In Memory of Anna Politkovskaya
On 7 October 2006 Anna Stepanovna Politkovskaya was murdered. This killing was directed against each one of us.
On 8 October around three thousand people came out onto Pushkin Square in Moscow, many holding placards with words suggested by Lev Ponomaryov: “Anna, we will replace you!” Of course neither Ponomaryov, nor any of us think that we can replace Anna as a journalist.
I believe the sense of those words and that feeling lie in the fact that in our country you need to be prepared to be killed if you dont give up arguing with the regime not about trivia, but about fundamental things, as Anna Stepanovna Politkovskaya did. I am convinced that Anna Stepanovna sensed and did not ignore the threat to her own life. And I think that she had to become “accustomed” to that threat in order to continue to live and work.
Now each of us faces “replacing” Anna Stepanovna in just one respect, we must become accustomed (if one can get used to this) to the thought that you may be killed if you argue with the regime.
Who Anna Stepanovna Politkovskaya was for our country has been the subject for almost all major Russian newspapers. Reactions to her death have been published in the major newspaper of many other countries. It would be hard to add anything. Nonetheless I would like to add under Anna Politkovskayas portrait (the portrait many people at the memorial meeting were holding, and which I asked to have for our museum) the response from Yevgenia Lyozina, who formerly worked in our Musem, and is presently continuing her education in Italy.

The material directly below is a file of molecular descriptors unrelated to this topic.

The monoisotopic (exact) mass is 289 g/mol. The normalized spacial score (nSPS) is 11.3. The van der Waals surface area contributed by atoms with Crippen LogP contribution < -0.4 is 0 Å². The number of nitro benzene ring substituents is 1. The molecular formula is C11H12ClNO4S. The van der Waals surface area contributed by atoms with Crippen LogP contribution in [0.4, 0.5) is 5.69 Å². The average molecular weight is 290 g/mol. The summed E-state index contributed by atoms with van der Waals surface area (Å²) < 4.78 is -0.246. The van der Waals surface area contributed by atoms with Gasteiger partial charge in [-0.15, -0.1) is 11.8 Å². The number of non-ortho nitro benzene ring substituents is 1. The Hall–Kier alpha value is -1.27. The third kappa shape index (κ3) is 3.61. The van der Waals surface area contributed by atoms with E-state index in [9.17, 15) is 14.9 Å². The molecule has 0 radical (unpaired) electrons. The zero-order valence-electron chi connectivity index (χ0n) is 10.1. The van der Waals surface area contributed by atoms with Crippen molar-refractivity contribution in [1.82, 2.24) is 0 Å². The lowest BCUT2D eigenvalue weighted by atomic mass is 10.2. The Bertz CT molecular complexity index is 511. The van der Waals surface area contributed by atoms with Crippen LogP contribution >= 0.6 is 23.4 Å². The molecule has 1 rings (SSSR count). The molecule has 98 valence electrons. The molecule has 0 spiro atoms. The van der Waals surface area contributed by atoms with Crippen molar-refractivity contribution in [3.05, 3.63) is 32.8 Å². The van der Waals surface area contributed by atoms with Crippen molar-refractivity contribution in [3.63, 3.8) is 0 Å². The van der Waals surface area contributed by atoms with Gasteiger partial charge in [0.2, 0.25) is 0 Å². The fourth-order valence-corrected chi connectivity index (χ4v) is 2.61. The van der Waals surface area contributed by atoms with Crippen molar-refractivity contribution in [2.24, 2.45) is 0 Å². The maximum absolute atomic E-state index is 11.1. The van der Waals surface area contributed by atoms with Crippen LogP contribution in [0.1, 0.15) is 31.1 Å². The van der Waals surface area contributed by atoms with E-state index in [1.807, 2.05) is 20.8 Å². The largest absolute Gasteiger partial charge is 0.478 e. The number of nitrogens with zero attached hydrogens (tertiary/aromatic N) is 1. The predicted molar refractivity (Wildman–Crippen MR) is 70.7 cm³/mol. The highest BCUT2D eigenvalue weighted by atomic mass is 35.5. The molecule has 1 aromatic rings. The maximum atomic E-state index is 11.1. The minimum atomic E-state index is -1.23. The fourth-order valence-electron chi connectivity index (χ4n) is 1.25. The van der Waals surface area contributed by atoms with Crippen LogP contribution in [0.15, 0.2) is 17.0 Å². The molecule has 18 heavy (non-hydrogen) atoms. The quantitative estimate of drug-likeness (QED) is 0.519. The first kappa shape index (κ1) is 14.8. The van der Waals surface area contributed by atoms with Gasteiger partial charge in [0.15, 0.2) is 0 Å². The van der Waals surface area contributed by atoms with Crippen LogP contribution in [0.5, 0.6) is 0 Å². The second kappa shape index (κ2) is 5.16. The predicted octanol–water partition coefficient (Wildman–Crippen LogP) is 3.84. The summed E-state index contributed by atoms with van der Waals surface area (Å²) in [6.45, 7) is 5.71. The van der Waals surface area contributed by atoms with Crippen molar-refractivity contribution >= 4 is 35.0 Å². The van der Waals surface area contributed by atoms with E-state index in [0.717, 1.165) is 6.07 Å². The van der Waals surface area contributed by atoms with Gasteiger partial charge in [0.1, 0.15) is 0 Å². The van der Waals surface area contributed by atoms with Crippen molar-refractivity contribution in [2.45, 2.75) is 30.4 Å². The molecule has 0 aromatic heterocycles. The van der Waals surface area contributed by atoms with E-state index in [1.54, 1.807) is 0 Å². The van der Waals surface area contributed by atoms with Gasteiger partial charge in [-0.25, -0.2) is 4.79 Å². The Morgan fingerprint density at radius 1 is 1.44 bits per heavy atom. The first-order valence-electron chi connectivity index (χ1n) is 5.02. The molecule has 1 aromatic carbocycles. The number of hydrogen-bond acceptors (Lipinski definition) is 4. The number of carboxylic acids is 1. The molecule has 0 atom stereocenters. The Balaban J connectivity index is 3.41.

Yury Samodurov, Director of the Andrei Sakharov Museum and Public Centre
Anna Politkovskaya - a person I envy
Anna Politkovskaya. I only saw her a few times, and never spoke with her. A young, beautiful, well-groomed woman, born in 1958 (the same year as my mother). She looked very sure of herself. You cant forget people like her because the first assessment you give them on meeting them is AN INDIVIDUAL. And they always stay in your memory.
I dont know if you can envy somebodys death, but honestly, I envy Anna Politkovskayas death. Not because I so want to be murdered by some scum in a lift with bullets in the breast and head when Im returning home with shopping. Because I, like many others, understand that the murder happened because by her work Politkovskaya gave no let up to those who violate all laws of truth in our country. That Annas murder was linked to her professional activities is not, I think, questioned by anyone.
There is a wise opinion that “the significance of a person is defined by the goal for which they live and the price they are prepared to pay to achieve that goal”. The vile murder in the entrance of her own block of flats was, it would seem, the price which Anna Politkovskaya paid to achieve her objective – to tell the truth whatever the cost, as a journalist and as a citizen.
I have not lived so very long, and looking at the example of that courageous woman I want to live my life worthily, as she did. To do that, as I understand, it is absolutely crucial to remain closer to the truth. As for Anna Politkovskaya, truth without any doubt was and has remained for ever on her side.